Regional & Sustainable Development Department
Sustainable Infrastructure Division

Disability Brief: Identifying and Addressing the Needs of Disabled People (2005)
Disabled People and Development (2005)
Universal Design -
Definition

Universal Design means the design of
products, environments, programmes &
services to be usable by all people, to
the greatest extent possible, without
the need for adaptation or specialized
design.
(Ron Mace 1988)

Universal Design
What is Universal Access ?
The Universal Design Pyramid
Who will benefit from UA?
Others who would benefit from universal accessibility (UA)

40% + of the population
Source: Roland Wildberg: Hospitality, Hotel and Travel News
International Tourism Board, 2009
Who will benefit from UA?
Asian Development Bank
Universal Access
in ADB
Transport Projects

Guidelines
for
Universal Access
ADB UA Guidelines on Transport

Introduction
Purpose, Context, Scope of the Guidelines
Existing Conditions Infrastructure Barriers
Pedestrian Environment
Modes of Transportation
Interface
Basic Concepts of Universal Access Evolution
Barrier-free Design
Universal Design
Inclusive Design
Universal Access
Content

Key Concepts
Accessible Information
Door to/through Door Service
Family of Transport Services
Mobility
Occupant Restraint Systems
Persons with Functional Limitations
Transportable Mobility Aids
Transportation Disadvantaged
Trip Chain
Wheelchair Securement Systems
Content
Anthropometric Data
Design Considerations
Application & Technical Guidelines
Illustrations
Cost-Benefit Approach to UA on Public Transport System
Macro Vs. Micro Design
Costs of Barrier-Free Design
Benefits of Barrier-Free Design
Intangible Costs of Handicapping Environments
Cost-Benefit Analysis




Content
Basic Human Factors
Mobility Impaired & Visually Impaired Persons
Wheelchair Users
Walking Distances
Standing



Content
UA Technical & Design Guidelines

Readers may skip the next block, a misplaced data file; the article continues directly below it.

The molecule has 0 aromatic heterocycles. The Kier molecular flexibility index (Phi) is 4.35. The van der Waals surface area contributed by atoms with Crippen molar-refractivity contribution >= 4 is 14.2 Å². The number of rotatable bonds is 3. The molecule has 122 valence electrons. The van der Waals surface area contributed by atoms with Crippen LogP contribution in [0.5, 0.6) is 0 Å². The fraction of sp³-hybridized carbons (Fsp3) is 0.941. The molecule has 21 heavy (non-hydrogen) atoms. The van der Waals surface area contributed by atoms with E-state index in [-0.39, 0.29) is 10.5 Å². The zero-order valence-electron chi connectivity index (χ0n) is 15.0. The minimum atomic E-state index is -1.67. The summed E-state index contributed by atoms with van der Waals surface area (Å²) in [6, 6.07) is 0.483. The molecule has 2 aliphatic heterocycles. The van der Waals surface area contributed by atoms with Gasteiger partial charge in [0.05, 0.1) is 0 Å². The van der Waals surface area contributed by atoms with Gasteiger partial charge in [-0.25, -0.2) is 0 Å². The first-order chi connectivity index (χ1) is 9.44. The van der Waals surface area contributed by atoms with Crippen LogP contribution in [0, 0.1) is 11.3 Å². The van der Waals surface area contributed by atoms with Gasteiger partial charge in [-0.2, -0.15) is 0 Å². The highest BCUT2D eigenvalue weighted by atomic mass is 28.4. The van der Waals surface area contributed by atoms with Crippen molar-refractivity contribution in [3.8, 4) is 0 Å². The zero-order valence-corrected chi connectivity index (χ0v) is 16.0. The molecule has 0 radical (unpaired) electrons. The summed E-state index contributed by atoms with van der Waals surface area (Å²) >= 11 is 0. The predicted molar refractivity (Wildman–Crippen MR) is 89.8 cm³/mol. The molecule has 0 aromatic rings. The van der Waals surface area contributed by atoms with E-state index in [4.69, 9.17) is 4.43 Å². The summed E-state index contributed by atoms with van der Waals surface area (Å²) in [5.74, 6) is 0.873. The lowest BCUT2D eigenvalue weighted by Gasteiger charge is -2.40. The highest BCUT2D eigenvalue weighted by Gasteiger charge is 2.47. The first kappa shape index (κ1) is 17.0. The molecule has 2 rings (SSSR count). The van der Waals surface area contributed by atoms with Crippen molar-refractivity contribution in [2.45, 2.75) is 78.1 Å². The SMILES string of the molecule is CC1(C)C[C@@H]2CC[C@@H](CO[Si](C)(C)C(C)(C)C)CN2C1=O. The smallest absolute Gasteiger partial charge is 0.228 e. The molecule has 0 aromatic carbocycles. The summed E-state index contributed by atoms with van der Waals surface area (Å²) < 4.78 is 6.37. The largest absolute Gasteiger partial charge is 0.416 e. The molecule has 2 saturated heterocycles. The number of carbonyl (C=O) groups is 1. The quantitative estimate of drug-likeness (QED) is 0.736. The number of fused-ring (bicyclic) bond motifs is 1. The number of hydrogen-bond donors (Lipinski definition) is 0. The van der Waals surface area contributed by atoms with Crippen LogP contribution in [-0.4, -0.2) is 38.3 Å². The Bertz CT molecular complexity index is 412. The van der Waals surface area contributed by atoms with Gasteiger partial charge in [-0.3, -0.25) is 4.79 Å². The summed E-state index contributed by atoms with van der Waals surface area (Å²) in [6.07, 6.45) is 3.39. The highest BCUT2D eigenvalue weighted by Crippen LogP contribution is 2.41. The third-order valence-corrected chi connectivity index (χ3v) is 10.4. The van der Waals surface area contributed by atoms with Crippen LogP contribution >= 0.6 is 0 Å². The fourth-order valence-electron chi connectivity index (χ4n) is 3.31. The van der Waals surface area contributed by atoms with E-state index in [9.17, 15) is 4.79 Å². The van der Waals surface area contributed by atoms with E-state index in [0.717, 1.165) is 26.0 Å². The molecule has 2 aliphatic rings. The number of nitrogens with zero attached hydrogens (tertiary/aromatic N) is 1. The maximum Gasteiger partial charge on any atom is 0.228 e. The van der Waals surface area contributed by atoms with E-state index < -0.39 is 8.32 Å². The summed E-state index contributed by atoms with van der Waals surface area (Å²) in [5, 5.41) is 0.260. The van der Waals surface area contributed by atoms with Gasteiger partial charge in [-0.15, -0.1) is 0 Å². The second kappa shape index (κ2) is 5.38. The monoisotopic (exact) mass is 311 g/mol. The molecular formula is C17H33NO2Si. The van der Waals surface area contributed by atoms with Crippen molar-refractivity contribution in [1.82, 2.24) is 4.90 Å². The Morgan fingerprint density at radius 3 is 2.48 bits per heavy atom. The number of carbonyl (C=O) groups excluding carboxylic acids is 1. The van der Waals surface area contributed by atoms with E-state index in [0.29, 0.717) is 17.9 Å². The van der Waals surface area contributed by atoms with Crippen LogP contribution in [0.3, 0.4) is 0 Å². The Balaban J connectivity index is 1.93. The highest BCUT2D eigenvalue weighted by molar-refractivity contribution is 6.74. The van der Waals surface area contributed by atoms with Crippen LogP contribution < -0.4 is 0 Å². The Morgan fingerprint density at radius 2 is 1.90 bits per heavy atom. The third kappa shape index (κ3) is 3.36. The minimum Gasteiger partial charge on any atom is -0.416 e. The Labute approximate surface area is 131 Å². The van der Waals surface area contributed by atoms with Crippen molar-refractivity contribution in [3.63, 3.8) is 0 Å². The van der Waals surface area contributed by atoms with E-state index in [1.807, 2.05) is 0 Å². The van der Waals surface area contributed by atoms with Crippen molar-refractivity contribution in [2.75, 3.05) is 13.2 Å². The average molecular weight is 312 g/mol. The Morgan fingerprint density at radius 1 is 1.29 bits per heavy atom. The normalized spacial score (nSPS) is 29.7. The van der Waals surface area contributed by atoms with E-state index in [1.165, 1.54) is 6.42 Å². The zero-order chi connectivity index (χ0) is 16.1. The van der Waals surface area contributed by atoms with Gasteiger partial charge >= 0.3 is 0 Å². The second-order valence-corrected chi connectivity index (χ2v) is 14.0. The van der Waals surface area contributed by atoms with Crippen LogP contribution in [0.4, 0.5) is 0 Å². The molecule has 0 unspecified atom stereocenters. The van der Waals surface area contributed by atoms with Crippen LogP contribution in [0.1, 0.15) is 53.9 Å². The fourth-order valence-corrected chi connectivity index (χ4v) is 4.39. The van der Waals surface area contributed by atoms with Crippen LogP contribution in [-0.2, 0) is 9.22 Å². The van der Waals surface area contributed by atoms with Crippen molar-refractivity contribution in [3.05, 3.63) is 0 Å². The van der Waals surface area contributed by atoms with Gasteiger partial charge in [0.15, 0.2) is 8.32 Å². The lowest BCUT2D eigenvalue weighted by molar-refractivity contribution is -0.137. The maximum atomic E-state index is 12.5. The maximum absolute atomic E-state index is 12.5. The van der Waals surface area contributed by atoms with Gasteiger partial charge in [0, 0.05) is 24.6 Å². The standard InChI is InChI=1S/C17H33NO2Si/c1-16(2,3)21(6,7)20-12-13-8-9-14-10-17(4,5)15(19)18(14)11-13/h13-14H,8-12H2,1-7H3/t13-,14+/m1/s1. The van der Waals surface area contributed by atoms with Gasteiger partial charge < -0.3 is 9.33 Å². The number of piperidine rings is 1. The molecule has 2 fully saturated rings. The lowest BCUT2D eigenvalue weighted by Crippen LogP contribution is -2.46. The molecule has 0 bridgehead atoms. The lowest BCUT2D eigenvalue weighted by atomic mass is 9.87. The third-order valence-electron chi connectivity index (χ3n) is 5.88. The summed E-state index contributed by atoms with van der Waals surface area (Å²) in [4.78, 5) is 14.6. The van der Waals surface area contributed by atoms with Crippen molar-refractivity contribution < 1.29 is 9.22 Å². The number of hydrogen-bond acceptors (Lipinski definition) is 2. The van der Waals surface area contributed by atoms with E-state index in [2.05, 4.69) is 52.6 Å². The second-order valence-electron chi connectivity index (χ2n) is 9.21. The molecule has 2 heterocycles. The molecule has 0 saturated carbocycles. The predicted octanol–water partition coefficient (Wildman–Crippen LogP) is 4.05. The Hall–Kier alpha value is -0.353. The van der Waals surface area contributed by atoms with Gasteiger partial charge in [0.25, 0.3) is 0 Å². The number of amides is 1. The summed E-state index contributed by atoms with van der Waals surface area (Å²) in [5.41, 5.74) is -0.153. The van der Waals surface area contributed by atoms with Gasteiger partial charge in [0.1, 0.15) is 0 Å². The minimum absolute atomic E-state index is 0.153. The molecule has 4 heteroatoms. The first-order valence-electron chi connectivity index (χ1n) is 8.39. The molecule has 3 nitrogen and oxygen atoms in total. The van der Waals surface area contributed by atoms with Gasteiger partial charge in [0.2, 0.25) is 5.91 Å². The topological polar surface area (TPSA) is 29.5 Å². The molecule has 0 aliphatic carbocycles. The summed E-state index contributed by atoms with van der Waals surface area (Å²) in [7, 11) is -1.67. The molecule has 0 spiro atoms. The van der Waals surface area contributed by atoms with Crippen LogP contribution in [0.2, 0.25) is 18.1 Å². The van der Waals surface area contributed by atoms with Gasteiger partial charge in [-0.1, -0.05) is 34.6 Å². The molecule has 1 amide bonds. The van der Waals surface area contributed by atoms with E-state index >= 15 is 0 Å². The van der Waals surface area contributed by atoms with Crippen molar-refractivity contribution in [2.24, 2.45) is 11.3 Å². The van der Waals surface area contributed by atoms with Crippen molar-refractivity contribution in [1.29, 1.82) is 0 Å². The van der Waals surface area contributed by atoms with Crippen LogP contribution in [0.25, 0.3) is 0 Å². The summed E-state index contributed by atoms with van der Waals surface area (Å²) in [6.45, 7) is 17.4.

Trip Information
Urban Public Pedestrian Environment
Taxis & Limousines (Urban & Intercity)
Para-transit Vehicles
Urban Buses, Intercity Buses
Bus Rapid Transit
Light Rail Transit (Sky Trains, Streetcars, Trams)
Metro/Subways
Commuter Rail
Intercity Rail




Content
Marine Transport
Local & Regional Airports
Rural Transportation
Gender & Ridership
Appendices
Definitions, References
International Symbols of Access
Wheelchair Transfer & Movement


Content
Basic Human Factors
Cost - Benefit Analysis
Source: (Roberts and Babinard, The World Bank).


Cost increase due to
accessible
renovation
Original barrier-free
design
Comparative cost
difference
Convention Hall
0.12% 0.02 % 6x
Town Hall
0.2% 0.05% 4x
College
Classroom
0.51% 0.13% 4x
Shopping Center

0.22% 0.006% 35x
Cost Comparisons
Source: Schroeder and Steinfeld (1979) The Estimated Costs of Accessible Buildings
US Department of Housing and Urban Development.
Accessible Pedestrian Environment
Clear delineation between pedestrian routes and street furniture
Accessible Pedestrian Environment
Clearly marked pedestrian crossings
Accessible Pedestrian Environment
Raised pedestrian crossings
Modes of Transportation
Public Taxicabs
Accessible Taxis
Accessible Taxi Stands
Accessible Car Parking Bays
Paratransit
Demand Responsive Transit
Urban Bus System & Bus Stops

Low Floor Accessible Bus
Low Floor Accessible Bus
Partial Low Floor Bus
Vehicle Ramps
Flexible Passenger Seating Space
Wheelchair Securement &
Occupant Restraint System
Bus Stop & e-Information Stand
Bus Stop & Information
Real Time Bus Information
Bus Rapid Transit (BRT)
Tram System
Light Rail Transit
Platform Gap
Visual & Audible Announcements
Metro System
Universal Accessible Ticket
Machines
Gates & Turnstiles
Station Facilities
Wayfinding
Multi-Format Information
Emergency Information System
Subway System
Level Entry at Platform
Active Journey Indications
Accessible Rail Station Platform
Commuter Rail Lift & Bridge
Built-in Ramp System
Station-based Lifts
Seating Space for Wheelchair
Priority Seating & Signage
Onboard Accessible Washroom
Wireless Access Onboard Trains
In-Vehicle Information Display
Intercity Bus
Built-in Lift System
Seamless Interface to Pedestrian Areas
Seamless Interface
Marine Transport
Gangways to Vessels
Accessible Ferry Terminal Facilities
Universal Access
Air Transport
Airports & Terminals
Multiple format self-service check-in with on hand customer support
Airport Access
Accessible Information
Airport Accessible Facilities
Boarding Chair & Onboard
Wheelchair

Rural Transportation


Rural Transportation

Transport in the Asian Century
Affordable

Sustainable

Seamless

Inclusive

Universally Accessible
Thank you

Ar. Joseph Kwan MH
Architect, Access Consultant
UDA Consultants Ltd. (Consultants in Universal Design & Accessibility)
Hong Kong

jkuda@netvigator.com